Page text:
The Microbiology of Music

 

The Microbiology of Music – Describing a Microbe Found in a Flute Headjoint

Chaya Pike

Biol 342, Spring 2017

 

Introduction

It has long been the practice of well-meaning parents to encourage their offspring to pick up a musical instrument, in the hopes that it will make them smarter, more disciplined, or more attractive to selective schools. Whether or not any of these hopes are realized, few parents likely recognize the potential dangers lurking within the wind instruments their children play. Several authors have documented respiratory infections, some of them serious, contracted from saxophones (Lodha & Sharma, 1988; Metzger et al., 2010), trombones (Metersky et al., 2010), and other woodwind and brass instruments (Glass, Conrad, Kohler, & Bullard, 2011; Marshall & Levy, 2011; Rackley & Meltzer, 2011). While not all microorganisms are inherently pathogenic to humans, the warm, moist (and rarely cleaned) interior surfaces of wind instruments provide a prime environment for a wide variety of pathogenic and non-pathogenic microbes to grow.

The objective of this paper is to isolate, characterize, and identify a slow-growing bacterium collected from the interior surface of a metal flute headjoint. Methods used to identify the bacterium include a battery of physiological testing and genomic sequencing.

Intriguingly, this microbe was one of only two from the sample capable of growing under room-temperature conditions on TSA. This is consistent with previous studies that have found reduced microbial loads on non-reed wind instruments compared to reed instruments (Marshall & Levy, 2011).

Methods

Sample collection and isolation

Two damp, sterile swabs were used to collect microbial samples from the inside surface of a metal flute headjoint, just below the embouchure hole. The flute had been played but not cleaned approximately twenty-four hours previously. The swabs were then used to inoculate a trypticase soy agar (TSA) plate which was then incubated at room temperature for five days.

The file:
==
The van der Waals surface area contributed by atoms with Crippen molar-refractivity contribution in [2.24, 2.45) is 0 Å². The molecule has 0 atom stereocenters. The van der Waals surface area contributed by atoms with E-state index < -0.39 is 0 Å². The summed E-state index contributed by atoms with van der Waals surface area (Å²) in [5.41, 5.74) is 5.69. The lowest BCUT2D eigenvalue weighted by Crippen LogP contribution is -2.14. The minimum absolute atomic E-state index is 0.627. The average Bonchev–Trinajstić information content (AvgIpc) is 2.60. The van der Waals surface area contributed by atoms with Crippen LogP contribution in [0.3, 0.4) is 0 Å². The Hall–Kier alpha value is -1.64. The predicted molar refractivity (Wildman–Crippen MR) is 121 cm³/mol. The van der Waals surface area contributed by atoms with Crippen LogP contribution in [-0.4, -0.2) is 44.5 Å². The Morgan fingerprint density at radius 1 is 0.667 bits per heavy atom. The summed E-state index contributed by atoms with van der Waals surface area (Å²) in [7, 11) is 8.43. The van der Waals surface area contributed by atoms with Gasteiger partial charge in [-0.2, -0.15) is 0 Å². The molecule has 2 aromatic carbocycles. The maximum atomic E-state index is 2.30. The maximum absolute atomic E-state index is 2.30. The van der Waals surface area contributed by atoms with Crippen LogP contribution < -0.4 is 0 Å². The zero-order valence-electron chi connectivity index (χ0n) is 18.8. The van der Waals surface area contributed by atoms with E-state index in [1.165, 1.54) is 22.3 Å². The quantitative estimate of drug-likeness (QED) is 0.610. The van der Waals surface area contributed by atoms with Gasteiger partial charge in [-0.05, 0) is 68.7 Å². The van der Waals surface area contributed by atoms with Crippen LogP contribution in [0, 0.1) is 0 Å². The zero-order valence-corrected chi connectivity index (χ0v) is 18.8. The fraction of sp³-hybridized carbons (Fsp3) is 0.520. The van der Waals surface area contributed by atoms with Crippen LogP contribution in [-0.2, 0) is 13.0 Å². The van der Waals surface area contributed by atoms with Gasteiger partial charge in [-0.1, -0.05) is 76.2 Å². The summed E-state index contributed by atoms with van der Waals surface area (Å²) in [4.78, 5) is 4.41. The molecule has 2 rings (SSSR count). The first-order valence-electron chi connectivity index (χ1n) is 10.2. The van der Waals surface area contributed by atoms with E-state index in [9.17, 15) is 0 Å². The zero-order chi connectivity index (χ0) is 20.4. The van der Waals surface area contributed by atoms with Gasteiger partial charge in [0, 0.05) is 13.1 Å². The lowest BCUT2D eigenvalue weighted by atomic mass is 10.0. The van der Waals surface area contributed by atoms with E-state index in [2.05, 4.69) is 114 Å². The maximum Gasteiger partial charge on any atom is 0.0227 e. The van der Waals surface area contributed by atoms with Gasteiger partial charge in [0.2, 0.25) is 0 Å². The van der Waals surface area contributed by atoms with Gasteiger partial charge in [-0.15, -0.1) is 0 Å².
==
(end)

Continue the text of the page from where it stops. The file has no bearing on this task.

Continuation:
Once visible colonies had formed, a single colony from the TSA plate was used to inoculate a fresh TSA plate using the streak plate method. This was repeated once more to obtain a pure culture.

Morphological and physiological characterization

The pure culture was examined for details about colony size, color, shape, distribution, and other relevant colony morphological characteristics. A Gram stain was performed on the isolate using the procedure outlined in Lab Handout 4, and the stained isolate was examined under the microscope for the aforementioned morphological characteristics, as well as to determine if the isolate was Gram positive or Gram negative.

Catalase and oxidase tests were performed to determine the enzymes used by the isolate in the electron transport chain, and a suite of 21 physiological tests (including tests for fermentation of glucose, mannitol, sorbitol, and others) were performed using an API 20E test strip. Protocols for each of these tests, described in Lab Handout 6, was followed exactly.

DNA extraction and analysis

A trypticase soy broth was inoculated with the isolate, but did not yield enough cells to perform a proper genomic DNA extraction, so additional colonies from an agar plate were added to the broth culture immediately prior to DNA extraction. Excepting this detail, genomic DNA extraction protocol described in Lab Handout 5 was followed. Using a PowerSoil DNA kit, DNA was isolated from the liquid culture and sequenced using the Illumina MiSeq DNA sequencer.

Genomic data produced during DNA sequencing was analyzed using Illumina BaseSpace. The genome was assembled using the SPAdes Genomic Assembler tool, taxonomic assignments were made using the Kraken Metagenomics tool, and functional genes were identified using the Prokka Gene Annotation tool. Additional analyses were performed using BLAST nucleotide alignment, and Dr. Eric Collins conducted analysis using Bandage software to assemble the isolate genome.

Results

Morphology and physiological tests

The isolate colonies appeared to be perfectly circular, and quite small (<2mm diameter). They were a consistent matte coral-pink color, and projected slightly from the surface of the agar plate. The colonies were incredibly slow-growing, and it took three days for the initial environmental sample to demonstrate visible microbial growth. Growth rates did not appear to be affected by temperature, and the isolate was similarly slow-growing in 37oC incubator and 4oC  refrigerator alike. When viewed under the microscope, the cell morphology was difficult to discern – the cells could either be irregularly shaped and arranged in chains, or elongate with constrictions along each cell (Figure 1).